A rapid diagnostic test to detect multiple resistance determinants against the important carbapenem antibiotics
In 2050, the number of people dying as a result of infection with antibiotic-resistant bacteria could rise to ten million, according to WHO forecasts. For targeted therapies and to prevent the spread of antibiotic resistance, rapid and accurate diagnosis of resistance is essential. A new rapid test developed by DZIF researchers in cooperation with the company Coris BioConcept now makes it possible to detect over 95 percent of carbapenem resistance in patients infected with the widespread pathogenic bacterium Acinetobacter baumannii.
Every year at least 700,000 people die as a result of infection with antibiotic-resistant bacteria—a figure which according to WHO forecasts could rise to ten million people by 2050 without new measures to combat the development and spread of resistance. In this context, rapid and targeted diagnosis of resistance is essential to determine appropriate antibiotic therapies and limit the spread of antibiotic resistance. In 2018, DZIF scientists from the University of Cologne in cooperation with the Belgian company Coris BioConcept had developed a rapid diagnostic test (OXA-23 K-SeT®) that uses OXA-23-specific antibodies to detect in Acinetobacter baumannii the widespread OXA-23 carbapenem resistance determinant within minutes. In a recent publication, the scientists now describe the further development of the rapid test into a multi-carbapenemase assay capable of detecting over 95 per cent of carbapenem resistance in A. baumannii-infected patients.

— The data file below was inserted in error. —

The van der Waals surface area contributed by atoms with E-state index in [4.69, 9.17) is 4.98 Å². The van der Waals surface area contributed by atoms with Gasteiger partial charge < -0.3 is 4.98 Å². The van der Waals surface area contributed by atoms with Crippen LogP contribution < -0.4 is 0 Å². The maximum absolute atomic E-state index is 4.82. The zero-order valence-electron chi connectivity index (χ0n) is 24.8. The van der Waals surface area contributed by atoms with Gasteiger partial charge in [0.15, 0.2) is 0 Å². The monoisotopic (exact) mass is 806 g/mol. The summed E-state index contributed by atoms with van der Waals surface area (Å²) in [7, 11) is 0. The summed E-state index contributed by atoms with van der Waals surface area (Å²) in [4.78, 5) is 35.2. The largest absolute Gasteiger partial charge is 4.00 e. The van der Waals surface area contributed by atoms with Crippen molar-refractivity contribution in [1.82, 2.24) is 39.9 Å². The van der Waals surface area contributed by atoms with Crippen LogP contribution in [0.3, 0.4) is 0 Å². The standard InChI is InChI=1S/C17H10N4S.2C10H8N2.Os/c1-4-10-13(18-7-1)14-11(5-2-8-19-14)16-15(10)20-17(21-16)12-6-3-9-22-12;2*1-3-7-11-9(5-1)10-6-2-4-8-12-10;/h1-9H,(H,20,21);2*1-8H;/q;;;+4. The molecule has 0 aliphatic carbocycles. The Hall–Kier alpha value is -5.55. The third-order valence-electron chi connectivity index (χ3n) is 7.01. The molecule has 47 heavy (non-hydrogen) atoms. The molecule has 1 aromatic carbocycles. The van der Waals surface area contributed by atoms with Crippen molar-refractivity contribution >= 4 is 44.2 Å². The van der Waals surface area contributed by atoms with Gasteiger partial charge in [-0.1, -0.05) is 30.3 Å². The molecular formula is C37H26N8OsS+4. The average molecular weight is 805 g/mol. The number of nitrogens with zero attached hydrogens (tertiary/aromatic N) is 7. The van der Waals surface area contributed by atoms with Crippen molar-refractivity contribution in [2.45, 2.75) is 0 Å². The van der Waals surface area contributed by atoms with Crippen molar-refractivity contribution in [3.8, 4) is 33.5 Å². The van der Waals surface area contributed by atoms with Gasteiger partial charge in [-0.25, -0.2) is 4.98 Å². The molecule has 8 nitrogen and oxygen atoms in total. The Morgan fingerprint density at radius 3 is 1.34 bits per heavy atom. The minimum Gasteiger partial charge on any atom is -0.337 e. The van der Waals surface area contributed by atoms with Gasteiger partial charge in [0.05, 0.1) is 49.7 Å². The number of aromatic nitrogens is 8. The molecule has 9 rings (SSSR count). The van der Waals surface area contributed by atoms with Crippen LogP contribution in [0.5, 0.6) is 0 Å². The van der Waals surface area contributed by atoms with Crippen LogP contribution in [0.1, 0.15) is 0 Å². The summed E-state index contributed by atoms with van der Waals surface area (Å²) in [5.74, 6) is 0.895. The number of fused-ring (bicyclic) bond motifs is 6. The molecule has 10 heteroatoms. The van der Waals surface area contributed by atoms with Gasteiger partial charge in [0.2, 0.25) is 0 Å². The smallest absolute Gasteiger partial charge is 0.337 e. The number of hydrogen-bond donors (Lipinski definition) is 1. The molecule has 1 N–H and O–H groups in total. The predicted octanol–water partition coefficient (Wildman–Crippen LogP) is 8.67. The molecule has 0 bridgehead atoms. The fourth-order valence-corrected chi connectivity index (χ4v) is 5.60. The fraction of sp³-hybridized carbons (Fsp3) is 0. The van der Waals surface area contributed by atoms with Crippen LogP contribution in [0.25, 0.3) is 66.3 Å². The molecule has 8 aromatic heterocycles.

In addition to OXA-23, the second-generation rapid test, called RESIST ACINETO, also detects the carbapenemases OXA-40 and OXA-58, as well as the metallo-beta-lactamase NDM, another enzyme that can cleave antibiotics from the carbapenem class. "The RESIST ACINETO rapid test we co-developed screens samples for four resistance determinants simultaneously, detecting more than 95 per cent of carbapenem-resistant A. baumannii strains," says Dr Alexander Klimka, research group leader at the University of Cologne and lead author of the study. "In a patient with an A. baumannii infection, the treating physician can use a RESIST ACINETO rapid test to determine within 15 minutes whether therapy with a carbapenem would be effective or not," says Dr Paul Higgins, DZIF-scientist at the University Hospital Cologne.
The test, which has been marketed since May 2022, is based on the detection of carbapenemase enzymes in clinical isolates by binding highly specific antibody pairs. In a similar manner to the familiar COVID rapid tests, simultaneous binding of both antibodies to the respective enzyme results in a distinct colour response. The assay is not only rapid, but also comparatively inexpensive, easy to use, and does not require a specific reader, as is often necessary with other diagnostic methods. This makes the test particularly attractive for countries and regions that do not have an advanced medical infrastructure.
In further collaborative projects, the team now plans to develop rapid tests for the detection of other antibiotic-resistance determinants and bacterial species, as well as human pathogenic fungi and parasites. In addition, the scientists are working on modifying the sensitivity and sample preparation so that they can also be used as point-of-care tests, i.e., without prior cultivation of the patient sample. This would not only improve the individual therapy, but also enable the early isolation of colonised or infected patients in order to prevent the spread of the respective pathogen.
Dr. Alexander Klimka
University of Cologne
Dr. Paul Higgins
University Hospital Cologne
Mertins S. et al.: Development of an immunochromatographic lateral flow assay to rapidly detect OXA-23-, OXA-40-, OXA-58- and NDM-mediated carbapenem resistance determinants in Acinetobacter baumannii, J Med Microbiol, 2023, https://doi.org/10.1099/jmm.0.001681
https://www.corisbio.com/products/resist-acineto More information on the RESIST ACINETO rapid test